In Intellectuals and Race (2013), Sowell argues that intelligence quotient (IQ) gaps are hardly startling or unusual between, or within, ethnic groups. He notes that the roughly 15-point gap in contemporary black–white IQ scores is similar to that between the national average and the scores of certain ethnic white groups in years past, in periods when the nation was absorbing new immigrants.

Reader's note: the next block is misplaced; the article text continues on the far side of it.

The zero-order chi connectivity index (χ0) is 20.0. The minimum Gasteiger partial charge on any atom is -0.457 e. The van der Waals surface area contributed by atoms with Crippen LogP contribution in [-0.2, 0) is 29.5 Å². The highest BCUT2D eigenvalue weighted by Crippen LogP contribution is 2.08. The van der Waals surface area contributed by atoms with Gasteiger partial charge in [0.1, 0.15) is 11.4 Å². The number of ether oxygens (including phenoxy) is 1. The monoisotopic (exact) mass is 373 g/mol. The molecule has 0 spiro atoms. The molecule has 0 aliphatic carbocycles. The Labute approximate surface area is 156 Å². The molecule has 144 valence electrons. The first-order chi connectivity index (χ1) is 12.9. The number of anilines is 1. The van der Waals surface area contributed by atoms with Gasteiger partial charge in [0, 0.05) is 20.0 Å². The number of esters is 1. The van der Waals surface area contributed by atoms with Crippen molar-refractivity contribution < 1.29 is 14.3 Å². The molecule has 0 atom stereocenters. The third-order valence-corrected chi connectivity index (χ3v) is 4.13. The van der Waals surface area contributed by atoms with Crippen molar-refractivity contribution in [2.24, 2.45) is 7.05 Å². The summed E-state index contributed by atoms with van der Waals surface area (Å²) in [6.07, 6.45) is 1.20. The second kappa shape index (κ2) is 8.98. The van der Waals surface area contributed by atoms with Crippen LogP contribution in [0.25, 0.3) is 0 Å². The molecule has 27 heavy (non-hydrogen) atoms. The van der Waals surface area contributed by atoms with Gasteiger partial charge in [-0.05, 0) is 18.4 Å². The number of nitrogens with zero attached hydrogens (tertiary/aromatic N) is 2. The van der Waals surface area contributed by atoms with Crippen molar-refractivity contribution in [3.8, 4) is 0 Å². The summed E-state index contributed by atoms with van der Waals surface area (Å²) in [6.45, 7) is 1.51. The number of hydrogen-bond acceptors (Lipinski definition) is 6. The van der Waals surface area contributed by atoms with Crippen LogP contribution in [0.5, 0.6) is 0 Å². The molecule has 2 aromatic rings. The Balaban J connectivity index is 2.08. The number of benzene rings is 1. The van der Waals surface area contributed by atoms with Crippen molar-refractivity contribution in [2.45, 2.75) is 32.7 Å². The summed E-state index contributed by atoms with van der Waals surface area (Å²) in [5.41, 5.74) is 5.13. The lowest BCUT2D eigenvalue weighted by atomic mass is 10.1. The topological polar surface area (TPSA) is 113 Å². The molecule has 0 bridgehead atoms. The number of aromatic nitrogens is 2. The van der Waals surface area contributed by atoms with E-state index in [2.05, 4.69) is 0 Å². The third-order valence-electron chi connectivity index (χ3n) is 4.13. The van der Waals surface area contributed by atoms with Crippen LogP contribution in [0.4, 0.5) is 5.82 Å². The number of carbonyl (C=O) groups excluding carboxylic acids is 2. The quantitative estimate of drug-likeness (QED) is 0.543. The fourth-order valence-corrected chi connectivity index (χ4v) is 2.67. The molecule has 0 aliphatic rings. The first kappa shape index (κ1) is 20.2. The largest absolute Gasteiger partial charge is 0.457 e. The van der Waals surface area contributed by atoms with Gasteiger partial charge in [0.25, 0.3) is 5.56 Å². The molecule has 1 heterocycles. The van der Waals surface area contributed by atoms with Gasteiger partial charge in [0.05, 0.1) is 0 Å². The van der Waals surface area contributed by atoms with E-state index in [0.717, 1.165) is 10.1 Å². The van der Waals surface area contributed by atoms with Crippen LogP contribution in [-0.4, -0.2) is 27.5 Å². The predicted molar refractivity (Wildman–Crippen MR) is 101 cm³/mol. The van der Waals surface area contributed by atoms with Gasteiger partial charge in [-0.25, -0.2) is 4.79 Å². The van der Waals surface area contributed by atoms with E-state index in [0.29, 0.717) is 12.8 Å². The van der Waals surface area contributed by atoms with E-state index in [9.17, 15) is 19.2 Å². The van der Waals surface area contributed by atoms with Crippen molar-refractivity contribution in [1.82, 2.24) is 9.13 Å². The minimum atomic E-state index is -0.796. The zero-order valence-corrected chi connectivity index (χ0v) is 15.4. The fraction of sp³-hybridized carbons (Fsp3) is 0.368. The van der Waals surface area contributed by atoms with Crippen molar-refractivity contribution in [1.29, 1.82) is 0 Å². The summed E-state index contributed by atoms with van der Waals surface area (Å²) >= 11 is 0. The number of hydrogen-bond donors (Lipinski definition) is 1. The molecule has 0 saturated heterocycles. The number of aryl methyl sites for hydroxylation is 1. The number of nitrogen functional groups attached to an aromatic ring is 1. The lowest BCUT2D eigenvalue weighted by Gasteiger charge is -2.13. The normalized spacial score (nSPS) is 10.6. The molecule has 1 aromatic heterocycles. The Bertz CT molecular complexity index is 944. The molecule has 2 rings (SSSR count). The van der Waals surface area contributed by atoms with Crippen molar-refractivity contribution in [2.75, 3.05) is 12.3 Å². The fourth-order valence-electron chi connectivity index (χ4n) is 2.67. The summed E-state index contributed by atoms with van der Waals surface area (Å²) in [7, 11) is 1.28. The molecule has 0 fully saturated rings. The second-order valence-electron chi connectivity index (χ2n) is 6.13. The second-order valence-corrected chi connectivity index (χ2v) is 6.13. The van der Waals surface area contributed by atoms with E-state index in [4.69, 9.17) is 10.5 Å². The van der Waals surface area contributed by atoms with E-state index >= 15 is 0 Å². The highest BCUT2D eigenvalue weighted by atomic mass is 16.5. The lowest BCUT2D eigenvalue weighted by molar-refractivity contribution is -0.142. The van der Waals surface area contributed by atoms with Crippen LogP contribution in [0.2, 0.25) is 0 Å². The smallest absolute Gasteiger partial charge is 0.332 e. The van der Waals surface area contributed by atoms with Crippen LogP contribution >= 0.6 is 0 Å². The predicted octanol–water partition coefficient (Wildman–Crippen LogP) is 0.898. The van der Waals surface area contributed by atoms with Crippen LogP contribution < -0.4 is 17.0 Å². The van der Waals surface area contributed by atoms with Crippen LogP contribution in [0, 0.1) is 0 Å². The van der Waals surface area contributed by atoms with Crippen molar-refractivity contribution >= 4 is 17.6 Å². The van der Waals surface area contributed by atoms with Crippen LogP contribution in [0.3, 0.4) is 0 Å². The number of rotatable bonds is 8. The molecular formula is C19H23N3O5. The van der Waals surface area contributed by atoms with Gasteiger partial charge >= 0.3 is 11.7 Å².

Sowell wrote The Einstein Syndrome: Bright Children Who Talk Late, a follow-up to his Late-Talking Children, discussing a condition he termed Einstein syndrome. This book investigates the phenomenon of late-talking children, frequently misdiagnosed with autism or pervasive developmental disorder. He includes the research of Stephen Camarata and Steven Pinker, among others, in this overview of a poorly understood developmental trait. It is a trait which he says affected many historical figures. He discusses late-talkers who developed prominent careers, such as physicists Albert Einstein (but it is doubtful that Einstein was a late talker), Edward Teller and Richard Feynman; mathematician Julia Robinson; and musicians Arthur Rubinstein and Clara Schumann. He makes the case for the theory that some children develop unevenly (asynchronous development) for a period in childhood due to rapid and extraordinary development in the analytical functions of the brain. This may temporarily "rob resources" from neighboring functions such as language development. Sowell disagrees with Simon Baron-Cohen's speculation that Einstein may have had Asperger syndrome.